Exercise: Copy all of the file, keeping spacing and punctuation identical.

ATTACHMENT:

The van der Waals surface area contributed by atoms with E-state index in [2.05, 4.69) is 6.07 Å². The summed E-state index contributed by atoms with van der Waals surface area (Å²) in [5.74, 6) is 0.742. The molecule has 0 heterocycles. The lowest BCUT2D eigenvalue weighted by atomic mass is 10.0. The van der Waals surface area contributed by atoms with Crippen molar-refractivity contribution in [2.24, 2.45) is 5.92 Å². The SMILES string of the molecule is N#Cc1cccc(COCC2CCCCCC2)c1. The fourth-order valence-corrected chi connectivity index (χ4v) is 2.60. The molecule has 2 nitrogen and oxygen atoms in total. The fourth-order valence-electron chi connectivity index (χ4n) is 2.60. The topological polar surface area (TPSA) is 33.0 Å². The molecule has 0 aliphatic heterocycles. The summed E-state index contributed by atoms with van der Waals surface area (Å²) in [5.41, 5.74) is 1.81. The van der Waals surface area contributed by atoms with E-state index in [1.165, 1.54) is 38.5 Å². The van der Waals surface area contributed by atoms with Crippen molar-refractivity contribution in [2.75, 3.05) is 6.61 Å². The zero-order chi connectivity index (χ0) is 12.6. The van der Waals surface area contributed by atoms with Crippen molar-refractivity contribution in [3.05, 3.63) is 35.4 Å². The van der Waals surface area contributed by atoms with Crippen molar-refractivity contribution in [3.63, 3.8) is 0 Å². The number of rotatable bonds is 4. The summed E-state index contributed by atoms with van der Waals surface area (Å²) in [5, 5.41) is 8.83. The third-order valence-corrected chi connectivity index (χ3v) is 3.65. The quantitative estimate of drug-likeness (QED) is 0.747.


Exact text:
The van der Waals surface area contributed by atoms with E-state index in [2.05, 4.69) is 6.07 Å². The summed E-state index contributed by atoms with van der Waals surface area (Å²) in [5.74, 6) is 0.742. The molecule has 0 heterocycles. The lowest BCUT2D eigenvalue weighted by atomic mass is 10.0. The van der Waals surface area contributed by atoms with Crippen molar-refractivity contribution in [2.24, 2.45) is 5.92 Å². The SMILES string of the molecule is N#Cc1cccc(COCC2CCCCCC2)c1. The fourth-order valence-corrected chi connectivity index (χ4v) is 2.60. The molecule has 2 nitrogen and oxygen atoms in total. The fourth-order valence-electron chi connectivity index (χ4n) is 2.60. The topological polar surface area (TPSA) is 33.0 Å². The molecule has 0 aliphatic heterocycles. The summed E-state index contributed by atoms with van der Waals surface area (Å²) in [5.41, 5.74) is 1.81. The van der Waals surface area contributed by atoms with E-state index in [1.165, 1.54) is 38.5 Å². The van der Waals surface area contributed by atoms with Crippen molar-refractivity contribution in [2.75, 3.05) is 6.61 Å². The zero-order chi connectivity index (χ0) is 12.6. The van der Waals surface area contributed by atoms with Crippen molar-refractivity contribution in [3.05, 3.63) is 35.4 Å². The van der Waals surface area contributed by atoms with Crippen molar-refractivity contribution in [3.63, 3.8) is 0 Å². The number of rotatable bonds is 4. The summed E-state index contributed by atoms with van der Waals surface area (Å²) in [5, 5.41) is 8.83. The third-order valence-corrected chi connectivity index (χ3v) is 3.65. The quantitative estimate of drug-likeness (QED) is 0.747.